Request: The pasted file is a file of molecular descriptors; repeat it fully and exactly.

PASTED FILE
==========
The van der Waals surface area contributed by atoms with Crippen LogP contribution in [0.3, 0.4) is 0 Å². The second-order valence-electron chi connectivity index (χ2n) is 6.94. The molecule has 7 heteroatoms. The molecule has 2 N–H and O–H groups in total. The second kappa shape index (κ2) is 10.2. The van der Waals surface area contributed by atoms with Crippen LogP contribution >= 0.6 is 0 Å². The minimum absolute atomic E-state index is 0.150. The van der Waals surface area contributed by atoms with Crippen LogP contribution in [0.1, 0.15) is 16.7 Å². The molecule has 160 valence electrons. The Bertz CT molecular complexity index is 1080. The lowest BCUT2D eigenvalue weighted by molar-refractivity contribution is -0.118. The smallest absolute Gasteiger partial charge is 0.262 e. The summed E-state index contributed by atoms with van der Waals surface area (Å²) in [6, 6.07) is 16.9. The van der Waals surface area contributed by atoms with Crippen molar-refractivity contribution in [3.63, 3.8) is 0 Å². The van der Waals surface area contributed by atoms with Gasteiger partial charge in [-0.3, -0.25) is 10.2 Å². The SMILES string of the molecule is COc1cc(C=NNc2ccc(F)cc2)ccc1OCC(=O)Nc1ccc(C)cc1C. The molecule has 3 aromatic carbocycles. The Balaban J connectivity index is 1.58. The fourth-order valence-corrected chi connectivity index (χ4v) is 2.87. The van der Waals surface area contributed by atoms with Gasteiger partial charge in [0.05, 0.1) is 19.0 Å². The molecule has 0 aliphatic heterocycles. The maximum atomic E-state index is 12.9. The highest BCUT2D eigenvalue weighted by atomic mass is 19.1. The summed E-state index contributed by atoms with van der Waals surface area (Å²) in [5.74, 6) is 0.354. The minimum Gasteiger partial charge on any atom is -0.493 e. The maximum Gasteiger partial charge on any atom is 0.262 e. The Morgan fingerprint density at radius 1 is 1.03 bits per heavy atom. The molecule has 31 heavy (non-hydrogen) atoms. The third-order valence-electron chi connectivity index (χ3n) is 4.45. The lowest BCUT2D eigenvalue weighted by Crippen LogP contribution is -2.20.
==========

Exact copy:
The van der Waals surface area contributed by atoms with Crippen LogP contribution in [0.3, 0.4) is 0 Å². The second-order valence-electron chi connectivity index (χ2n) is 6.94. The molecule has 7 heteroatoms. The molecule has 2 N–H and O–H groups in total. The second kappa shape index (κ2) is 10.2. The van der Waals surface area contributed by atoms with Crippen LogP contribution >= 0.6 is 0 Å². The minimum absolute atomic E-state index is 0.150. The van der Waals surface area contributed by atoms with Crippen LogP contribution in [0.1, 0.15) is 16.7 Å². The molecule has 160 valence electrons. The Bertz CT molecular complexity index is 1080. The lowest BCUT2D eigenvalue weighted by molar-refractivity contribution is -0.118. The smallest absolute Gasteiger partial charge is 0.262 e. The summed E-state index contributed by atoms with van der Waals surface area (Å²) in [6, 6.07) is 16.9. The van der Waals surface area contributed by atoms with Crippen molar-refractivity contribution in [3.63, 3.8) is 0 Å². The van der Waals surface area contributed by atoms with Gasteiger partial charge in [-0.3, -0.25) is 10.2 Å². The SMILES string of the molecule is COc1cc(C=NNc2ccc(F)cc2)ccc1OCC(=O)Nc1ccc(C)cc1C. The molecule has 3 aromatic carbocycles. The Balaban J connectivity index is 1.58. The fourth-order valence-corrected chi connectivity index (χ4v) is 2.87. The van der Waals surface area contributed by atoms with Gasteiger partial charge in [0.05, 0.1) is 19.0 Å². The molecule has 0 aliphatic heterocycles. The maximum atomic E-state index is 12.9. The highest BCUT2D eigenvalue weighted by atomic mass is 19.1. The summed E-state index contributed by atoms with van der Waals surface area (Å²) in [5.74, 6) is 0.354. The minimum Gasteiger partial charge on any atom is -0.493 e. The maximum Gasteiger partial charge on any atom is 0.262 e. The Morgan fingerprint density at radius 1 is 1.03 bits per heavy atom. The molecule has 31 heavy (non-hydrogen) atoms. The third-order valence-electron chi connectivity index (χ3n) is 4.45. The lowest BCUT2D eigenvalue weighted by Crippen LogP contribution is -2.20.